Lotus Elan

Knock-off Spinner Tightening Rationale (Yet Again)

PostPost by: jimj » Sun Jan 11, 2015 11:08 am

Propounding further my excellent theory; as the car accelerates the inertia in the spinners makes them want to stay still, loosening, when braking the rotating momentum of the spinners makes them want to carry on rotating, clockwise viewed from the right, anti-clockwise viewed from the left, thereby tightening.
I rarely set off with wheels spinning, as an example, but do occasionally lock up a wheel or 2 under braking. Then the spinners go from spinning to stationary in an instant, the momentum of the rotation is much, much greater as you move out from the centre so the ears, especially, are just wanting to carry on rotating, tightening.
Jim
jimj
Coveted Fifth Gear
Coveted Fifth Gear
 
Posts: 1135
Joined: 25 Feb 2008

PostPost by: rcraven » Sun Jan 11, 2015 11:56 am

If that theory were true, Rudge Whitworth wheels would soon come loose, but they don't.
Robert
rcraven
Third Gear
Third Gear
 
Posts: 254
Joined: 23 Oct 2007
Location: UK

PostPost by: stevebroad » Sun Jan 11, 2015 12:24 pm

abstamaria wrote:Now, I have to understand why RW spinners are threaded the opposite way, simply because they are female nuts.

Andy


But aren't Elan spinners also female? I'm sure mine were which makes them the same as RW spinners, or am I missing something (not unusual)?

I had an old Ford transit many years ago. Trying to undo the offside (right hand side), I ended up with a scaffold pole extension on my T-bar until I realised that the nuts were handed! Why?

Reading various threads (sorry :-) ) on other, non Lotus, forums, opinion seems evenly divided. Someone mentioned that Porsche don't bother and use RH threads on both sides, no idea if this is true.

It seems to me, judging from the quantity of discussions on the forums about this subject, that the direction of the thread makes little or no difference. Even if it did, it would be difficult to confrm loosening was caused by thread direction amongst all the other possible causes, mechanical as well as human.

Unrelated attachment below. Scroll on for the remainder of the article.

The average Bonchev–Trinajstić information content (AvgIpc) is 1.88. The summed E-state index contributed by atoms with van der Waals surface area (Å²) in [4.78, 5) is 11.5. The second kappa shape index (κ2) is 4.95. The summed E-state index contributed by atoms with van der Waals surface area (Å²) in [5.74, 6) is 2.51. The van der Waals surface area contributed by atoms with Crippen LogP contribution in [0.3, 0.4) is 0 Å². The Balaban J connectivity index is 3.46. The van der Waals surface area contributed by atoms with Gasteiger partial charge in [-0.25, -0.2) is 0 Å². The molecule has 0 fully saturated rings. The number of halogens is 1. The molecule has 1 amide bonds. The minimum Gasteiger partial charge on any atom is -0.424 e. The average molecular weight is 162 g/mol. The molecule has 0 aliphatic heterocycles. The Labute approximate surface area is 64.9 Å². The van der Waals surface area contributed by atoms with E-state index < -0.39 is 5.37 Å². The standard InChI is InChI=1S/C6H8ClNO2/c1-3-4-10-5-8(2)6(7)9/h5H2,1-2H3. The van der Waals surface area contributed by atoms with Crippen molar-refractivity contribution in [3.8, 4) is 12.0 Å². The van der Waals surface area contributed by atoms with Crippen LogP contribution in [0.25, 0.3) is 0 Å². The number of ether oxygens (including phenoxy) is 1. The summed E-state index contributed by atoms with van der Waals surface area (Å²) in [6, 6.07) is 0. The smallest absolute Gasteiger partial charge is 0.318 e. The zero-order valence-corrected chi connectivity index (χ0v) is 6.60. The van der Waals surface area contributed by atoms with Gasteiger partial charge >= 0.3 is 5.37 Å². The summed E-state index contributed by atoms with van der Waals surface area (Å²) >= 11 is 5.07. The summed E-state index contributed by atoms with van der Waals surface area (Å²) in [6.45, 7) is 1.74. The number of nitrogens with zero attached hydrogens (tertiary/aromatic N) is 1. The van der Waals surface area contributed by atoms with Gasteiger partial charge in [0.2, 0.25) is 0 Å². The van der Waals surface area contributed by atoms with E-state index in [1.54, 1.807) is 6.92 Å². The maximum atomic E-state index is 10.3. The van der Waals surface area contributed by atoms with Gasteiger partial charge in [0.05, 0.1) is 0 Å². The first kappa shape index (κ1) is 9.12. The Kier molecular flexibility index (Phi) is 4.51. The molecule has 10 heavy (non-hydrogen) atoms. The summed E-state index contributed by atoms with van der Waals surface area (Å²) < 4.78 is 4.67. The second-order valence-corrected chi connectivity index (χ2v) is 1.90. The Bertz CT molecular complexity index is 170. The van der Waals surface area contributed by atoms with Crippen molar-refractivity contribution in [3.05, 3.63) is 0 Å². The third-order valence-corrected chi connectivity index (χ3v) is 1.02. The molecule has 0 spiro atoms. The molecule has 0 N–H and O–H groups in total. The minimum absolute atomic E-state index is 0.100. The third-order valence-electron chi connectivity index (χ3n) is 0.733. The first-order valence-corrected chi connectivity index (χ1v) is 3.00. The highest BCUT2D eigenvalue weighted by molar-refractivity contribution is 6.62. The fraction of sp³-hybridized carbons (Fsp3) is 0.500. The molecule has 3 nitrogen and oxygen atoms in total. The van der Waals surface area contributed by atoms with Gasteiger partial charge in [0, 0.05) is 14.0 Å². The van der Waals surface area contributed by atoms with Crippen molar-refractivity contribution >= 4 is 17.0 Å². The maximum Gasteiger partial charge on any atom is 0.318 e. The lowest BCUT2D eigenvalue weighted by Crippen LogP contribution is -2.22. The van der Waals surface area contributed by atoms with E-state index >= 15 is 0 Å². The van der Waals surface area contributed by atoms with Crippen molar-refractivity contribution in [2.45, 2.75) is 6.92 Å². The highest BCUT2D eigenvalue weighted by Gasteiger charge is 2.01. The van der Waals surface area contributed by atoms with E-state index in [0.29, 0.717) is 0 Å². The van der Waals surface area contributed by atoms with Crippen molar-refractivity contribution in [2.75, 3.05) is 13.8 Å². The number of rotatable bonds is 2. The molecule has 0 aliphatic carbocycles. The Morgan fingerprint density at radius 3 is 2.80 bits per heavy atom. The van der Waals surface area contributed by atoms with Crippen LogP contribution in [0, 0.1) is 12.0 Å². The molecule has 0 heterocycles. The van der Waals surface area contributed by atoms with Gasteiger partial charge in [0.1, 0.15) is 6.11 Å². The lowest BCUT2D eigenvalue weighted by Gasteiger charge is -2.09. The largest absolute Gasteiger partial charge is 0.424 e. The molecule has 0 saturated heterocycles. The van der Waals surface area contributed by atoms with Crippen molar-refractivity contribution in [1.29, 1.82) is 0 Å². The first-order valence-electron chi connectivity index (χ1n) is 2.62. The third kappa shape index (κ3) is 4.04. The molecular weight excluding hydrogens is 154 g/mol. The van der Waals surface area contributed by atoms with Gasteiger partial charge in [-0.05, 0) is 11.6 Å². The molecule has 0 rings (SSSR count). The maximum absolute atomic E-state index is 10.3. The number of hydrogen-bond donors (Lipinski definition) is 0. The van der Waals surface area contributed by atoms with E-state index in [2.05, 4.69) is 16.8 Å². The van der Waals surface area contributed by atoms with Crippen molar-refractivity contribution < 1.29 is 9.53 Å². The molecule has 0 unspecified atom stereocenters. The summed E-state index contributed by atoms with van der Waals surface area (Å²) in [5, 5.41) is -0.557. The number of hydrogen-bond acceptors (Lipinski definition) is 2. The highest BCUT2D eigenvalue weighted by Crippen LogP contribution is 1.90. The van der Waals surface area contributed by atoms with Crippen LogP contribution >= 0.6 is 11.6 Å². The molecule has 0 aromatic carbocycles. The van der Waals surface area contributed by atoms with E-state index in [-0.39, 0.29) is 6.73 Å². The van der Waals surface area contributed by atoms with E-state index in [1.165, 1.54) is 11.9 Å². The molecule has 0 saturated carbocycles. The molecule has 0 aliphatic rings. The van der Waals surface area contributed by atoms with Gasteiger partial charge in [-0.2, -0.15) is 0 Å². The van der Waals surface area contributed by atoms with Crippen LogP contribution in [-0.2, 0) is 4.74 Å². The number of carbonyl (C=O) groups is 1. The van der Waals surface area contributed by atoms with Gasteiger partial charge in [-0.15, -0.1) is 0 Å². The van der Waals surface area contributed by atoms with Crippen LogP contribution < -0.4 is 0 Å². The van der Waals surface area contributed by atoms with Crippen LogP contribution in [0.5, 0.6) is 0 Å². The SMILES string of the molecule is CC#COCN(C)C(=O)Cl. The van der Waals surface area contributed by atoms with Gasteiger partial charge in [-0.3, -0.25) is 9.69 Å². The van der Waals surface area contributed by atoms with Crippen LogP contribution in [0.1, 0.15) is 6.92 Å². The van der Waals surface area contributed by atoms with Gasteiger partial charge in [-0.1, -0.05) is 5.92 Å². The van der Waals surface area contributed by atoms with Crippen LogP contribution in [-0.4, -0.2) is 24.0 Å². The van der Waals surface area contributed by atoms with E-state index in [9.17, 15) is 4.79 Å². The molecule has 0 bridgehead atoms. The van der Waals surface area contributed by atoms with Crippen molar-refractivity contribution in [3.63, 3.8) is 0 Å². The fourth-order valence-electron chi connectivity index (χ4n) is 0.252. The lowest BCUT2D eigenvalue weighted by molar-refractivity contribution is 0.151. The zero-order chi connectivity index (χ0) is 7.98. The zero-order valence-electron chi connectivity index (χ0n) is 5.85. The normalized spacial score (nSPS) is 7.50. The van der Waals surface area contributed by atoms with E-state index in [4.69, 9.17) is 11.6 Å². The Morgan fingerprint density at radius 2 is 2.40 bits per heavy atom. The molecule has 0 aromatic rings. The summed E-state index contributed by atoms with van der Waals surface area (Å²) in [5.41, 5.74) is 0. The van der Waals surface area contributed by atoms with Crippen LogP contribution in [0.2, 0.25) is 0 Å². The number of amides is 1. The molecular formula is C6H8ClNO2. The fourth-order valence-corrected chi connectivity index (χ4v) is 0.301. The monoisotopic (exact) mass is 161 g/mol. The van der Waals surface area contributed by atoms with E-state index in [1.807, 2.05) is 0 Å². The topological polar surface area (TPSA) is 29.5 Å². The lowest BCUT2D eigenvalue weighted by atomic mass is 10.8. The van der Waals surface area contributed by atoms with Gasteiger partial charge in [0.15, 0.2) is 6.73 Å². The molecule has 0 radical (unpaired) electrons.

We are enthusiasts, so our cars are kept in a good condition and we conduct regular checks, yes? No problem, then.

If you are worried, a little dab of torque seal will give you a quick visual check that everything is tight.
stevebroad
Fourth Gear
Fourth Gear
 
Posts: 930
Joined: 08 Mar 2004
Location: Essex, England

PostPost by: rcraven » Sun Jan 11, 2015 1:35 pm

stevebroad wrote:
But aren't Elan spinners also female? I'm sure mine were which makes them the same as RW spinners, or am I missing something (not unusual)?


Yes, the threads on both Elan and RW spinners are female, but the important difference is (or is said to be) the taper. On an Elan spinner the taper is male, on a RW spinner it's female.

There is a diagram here: http://www.motorsportmagazine.com/archive/article/may-2001/41/r-u-d-g-e-whit-worth-hub
The relevant bits are the tapers D (on the wheel) and G (on the spinner).
Robert
rcraven
Third Gear
Third Gear
 
Posts: 254
Joined: 23 Oct 2007
Location: UK